Shame: Mechanisms of Activation and Consequences for Social Perception and Self-image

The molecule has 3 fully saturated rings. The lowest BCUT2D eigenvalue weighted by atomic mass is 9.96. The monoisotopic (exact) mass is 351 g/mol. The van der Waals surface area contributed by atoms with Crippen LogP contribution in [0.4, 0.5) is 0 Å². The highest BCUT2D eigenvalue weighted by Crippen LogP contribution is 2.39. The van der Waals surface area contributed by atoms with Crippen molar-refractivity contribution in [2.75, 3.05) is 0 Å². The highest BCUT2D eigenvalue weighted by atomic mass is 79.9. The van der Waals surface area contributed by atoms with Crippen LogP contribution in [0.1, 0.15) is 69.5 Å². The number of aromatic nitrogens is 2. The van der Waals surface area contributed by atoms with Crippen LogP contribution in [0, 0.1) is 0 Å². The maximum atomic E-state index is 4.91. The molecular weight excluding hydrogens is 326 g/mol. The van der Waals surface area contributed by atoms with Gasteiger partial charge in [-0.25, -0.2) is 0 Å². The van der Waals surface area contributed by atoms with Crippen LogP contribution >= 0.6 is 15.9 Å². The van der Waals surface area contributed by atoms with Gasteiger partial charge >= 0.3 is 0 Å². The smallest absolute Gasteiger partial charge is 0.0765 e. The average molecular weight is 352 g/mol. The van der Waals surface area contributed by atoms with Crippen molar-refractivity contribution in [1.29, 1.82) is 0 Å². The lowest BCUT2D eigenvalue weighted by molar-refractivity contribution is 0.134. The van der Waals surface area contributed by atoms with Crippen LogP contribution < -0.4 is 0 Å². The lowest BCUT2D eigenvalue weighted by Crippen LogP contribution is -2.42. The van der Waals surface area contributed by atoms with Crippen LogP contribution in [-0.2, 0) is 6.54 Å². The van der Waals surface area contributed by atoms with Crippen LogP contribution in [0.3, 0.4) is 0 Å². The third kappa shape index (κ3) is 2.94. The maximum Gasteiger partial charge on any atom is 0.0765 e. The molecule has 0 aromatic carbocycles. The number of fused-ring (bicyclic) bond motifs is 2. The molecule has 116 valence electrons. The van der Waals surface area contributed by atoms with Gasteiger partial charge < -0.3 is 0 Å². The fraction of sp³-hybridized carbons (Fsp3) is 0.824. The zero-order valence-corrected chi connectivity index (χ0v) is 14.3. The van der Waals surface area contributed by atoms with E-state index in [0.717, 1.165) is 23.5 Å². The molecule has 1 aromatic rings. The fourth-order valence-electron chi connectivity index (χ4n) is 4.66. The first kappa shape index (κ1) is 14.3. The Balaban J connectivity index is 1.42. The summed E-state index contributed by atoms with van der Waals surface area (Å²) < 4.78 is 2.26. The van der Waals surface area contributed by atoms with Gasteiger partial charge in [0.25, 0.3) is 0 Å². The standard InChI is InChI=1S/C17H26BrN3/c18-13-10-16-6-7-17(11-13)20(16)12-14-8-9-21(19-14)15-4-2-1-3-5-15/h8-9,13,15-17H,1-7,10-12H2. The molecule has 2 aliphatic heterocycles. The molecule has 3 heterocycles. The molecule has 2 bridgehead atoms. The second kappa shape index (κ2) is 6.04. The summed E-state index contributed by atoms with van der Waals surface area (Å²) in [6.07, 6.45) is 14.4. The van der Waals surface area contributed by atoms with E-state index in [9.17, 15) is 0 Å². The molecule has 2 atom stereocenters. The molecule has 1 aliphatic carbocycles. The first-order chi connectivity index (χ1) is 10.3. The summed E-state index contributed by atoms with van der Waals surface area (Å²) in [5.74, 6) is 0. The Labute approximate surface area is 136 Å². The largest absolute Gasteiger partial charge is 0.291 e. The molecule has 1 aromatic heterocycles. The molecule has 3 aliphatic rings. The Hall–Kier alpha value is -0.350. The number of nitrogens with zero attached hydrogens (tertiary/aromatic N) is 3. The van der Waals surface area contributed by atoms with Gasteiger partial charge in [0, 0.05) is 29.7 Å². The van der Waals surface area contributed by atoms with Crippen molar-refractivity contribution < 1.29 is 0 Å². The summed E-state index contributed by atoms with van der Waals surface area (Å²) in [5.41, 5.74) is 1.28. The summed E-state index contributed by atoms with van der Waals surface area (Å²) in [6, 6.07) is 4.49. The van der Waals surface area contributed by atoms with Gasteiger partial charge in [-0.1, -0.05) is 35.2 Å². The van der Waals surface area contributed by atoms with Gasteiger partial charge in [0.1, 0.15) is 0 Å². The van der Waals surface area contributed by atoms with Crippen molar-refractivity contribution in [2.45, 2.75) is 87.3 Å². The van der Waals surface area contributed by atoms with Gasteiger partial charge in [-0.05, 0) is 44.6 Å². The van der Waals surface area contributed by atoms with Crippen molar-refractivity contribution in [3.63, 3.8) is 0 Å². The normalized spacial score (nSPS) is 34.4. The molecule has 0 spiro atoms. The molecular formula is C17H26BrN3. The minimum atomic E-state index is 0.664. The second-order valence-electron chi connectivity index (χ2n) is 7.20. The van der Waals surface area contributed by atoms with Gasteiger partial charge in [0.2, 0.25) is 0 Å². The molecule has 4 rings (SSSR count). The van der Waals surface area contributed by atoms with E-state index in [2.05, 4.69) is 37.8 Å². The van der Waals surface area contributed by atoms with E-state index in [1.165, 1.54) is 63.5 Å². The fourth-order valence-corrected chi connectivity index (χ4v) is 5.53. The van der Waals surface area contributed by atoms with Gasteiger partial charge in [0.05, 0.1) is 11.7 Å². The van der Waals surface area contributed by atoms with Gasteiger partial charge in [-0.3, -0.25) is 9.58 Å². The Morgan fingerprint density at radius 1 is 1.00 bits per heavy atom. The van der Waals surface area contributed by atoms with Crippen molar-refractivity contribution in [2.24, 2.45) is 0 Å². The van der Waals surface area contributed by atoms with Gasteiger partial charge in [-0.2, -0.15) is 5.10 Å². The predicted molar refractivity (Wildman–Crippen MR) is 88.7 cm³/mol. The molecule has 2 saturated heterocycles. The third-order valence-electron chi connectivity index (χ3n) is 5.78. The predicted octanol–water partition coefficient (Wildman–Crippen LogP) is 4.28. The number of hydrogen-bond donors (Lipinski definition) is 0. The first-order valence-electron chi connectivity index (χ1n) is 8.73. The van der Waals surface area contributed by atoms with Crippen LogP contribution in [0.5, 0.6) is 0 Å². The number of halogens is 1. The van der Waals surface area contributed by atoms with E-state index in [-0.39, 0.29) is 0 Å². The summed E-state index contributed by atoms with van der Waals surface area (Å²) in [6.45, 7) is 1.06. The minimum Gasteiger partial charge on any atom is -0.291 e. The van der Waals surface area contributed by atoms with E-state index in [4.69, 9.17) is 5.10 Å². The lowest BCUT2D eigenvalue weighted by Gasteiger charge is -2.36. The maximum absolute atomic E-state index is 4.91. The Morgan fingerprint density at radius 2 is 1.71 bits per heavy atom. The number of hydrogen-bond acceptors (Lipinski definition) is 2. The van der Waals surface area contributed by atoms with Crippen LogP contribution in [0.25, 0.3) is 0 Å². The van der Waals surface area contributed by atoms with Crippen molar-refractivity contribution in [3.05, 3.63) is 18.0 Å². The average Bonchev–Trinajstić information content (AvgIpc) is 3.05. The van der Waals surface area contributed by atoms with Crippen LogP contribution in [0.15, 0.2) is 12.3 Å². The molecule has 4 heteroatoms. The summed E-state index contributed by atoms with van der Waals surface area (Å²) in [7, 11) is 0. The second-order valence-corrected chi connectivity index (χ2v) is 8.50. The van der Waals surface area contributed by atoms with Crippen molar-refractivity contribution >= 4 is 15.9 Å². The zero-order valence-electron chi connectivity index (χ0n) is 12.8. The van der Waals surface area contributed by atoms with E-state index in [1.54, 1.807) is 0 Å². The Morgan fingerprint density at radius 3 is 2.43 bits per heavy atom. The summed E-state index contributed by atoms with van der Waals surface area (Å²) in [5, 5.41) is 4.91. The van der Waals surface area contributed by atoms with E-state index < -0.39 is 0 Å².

Abstract: The aim of this thesis was the exploration of shame. Four experiments are among the very first to empirically test the validity of Tomkins' shame concept. The relation between internalized shame and memories of early interactions was examined, as well as Tomkins' concept of shame as an innate, momentary emotion. The influence of internalized shame as a personality trait on momentary shame emotion was also explored. Thirdly, how momentarily activated shame influences perception of self and others was studied. Finally, consequences of conscious versus unconscious shame activation was compared.Data from two survey studies implied that memories of ignoring and abandoning behaviors from mother are those that correlate most strongly with internalized shame. In the four experimental studies, internalized shame did not seem to influence momentary shame emotion, although two experiments implied different reactions to the praise that constituted part of the shame activating sequence depending on degree of internalized shame. Two experiments in part supported Tomkins’ notion of shame as a consequence of impeded positive emotion. However, participants with a high degree of internalized shame reacted with shame emotion to the praise feedback intended to elicit positive emotion. Therefore Tomkins’ concept of shame was successfully tested only with participants with a low degree of internalized shame. With this group, Tomkins’ conceptualization, however, received support. In addition these two experiments implied different processes for consciously versus unconsciously activated shame, since consequences for social perception and self-image following shame were reversed depending on whether the activating circumstances were conscious or not. The two subsequent experiments did not support the conclusions from the previous two, but gave some implications that shame activation, its consequences, and the effects of conscious versus unconscious activation are highly dependent on personal characteristics and social context.Taken together, data give some support to the validity of Tomkins’ shame conceptualization, but implies that it might be far too general, and that shame emotion might be primarily socially dependent.
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